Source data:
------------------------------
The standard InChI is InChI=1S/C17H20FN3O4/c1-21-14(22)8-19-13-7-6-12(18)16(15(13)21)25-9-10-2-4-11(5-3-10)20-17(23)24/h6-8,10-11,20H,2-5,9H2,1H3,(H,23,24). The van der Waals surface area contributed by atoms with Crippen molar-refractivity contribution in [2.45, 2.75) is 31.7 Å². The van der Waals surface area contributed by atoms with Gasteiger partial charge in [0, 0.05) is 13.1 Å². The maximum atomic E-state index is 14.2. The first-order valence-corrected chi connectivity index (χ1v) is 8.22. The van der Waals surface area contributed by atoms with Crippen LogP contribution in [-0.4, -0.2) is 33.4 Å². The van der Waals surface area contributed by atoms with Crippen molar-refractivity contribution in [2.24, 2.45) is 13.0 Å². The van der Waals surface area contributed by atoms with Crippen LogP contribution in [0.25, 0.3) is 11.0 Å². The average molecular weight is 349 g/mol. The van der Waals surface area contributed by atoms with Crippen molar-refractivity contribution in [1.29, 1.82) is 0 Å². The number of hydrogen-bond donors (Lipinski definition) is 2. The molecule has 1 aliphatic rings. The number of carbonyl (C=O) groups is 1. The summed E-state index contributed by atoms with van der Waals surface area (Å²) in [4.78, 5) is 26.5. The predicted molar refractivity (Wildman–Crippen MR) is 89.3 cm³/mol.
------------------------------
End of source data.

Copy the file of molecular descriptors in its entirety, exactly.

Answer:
The standard InChI is InChI=1S/C17H20FN3O4/c1-21-14(22)8-19-13-7-6-12(18)16(15(13)21)25-9-10-2-4-11(5-3-10)20-17(23)24/h6-8,10-11,20H,2-5,9H2,1H3,(H,23,24). The van der Waals surface area contributed by atoms with Crippen molar-refractivity contribution in [2.45, 2.75) is 31.7 Å². The van der Waals surface area contributed by atoms with Gasteiger partial charge in [0, 0.05) is 13.1 Å². The maximum atomic E-state index is 14.2. The first-order valence-corrected chi connectivity index (χ1v) is 8.22. The van der Waals surface area contributed by atoms with Crippen LogP contribution in [-0.4, -0.2) is 33.4 Å². The van der Waals surface area contributed by atoms with Crippen molar-refractivity contribution in [2.24, 2.45) is 13.0 Å². The van der Waals surface area contributed by atoms with Crippen LogP contribution in [0.25, 0.3) is 11.0 Å². The average molecular weight is 349 g/mol. The van der Waals surface area contributed by atoms with Crippen molar-refractivity contribution in [1.29, 1.82) is 0 Å². The number of hydrogen-bond donors (Lipinski definition) is 2. The molecule has 1 aliphatic rings. The number of carbonyl (C=O) groups is 1. The summed E-state index contributed by atoms with van der Waals surface area (Å²) in [4.78, 5) is 26.5. The predicted molar refractivity (Wildman–Crippen MR) is 89.3 cm³/mol.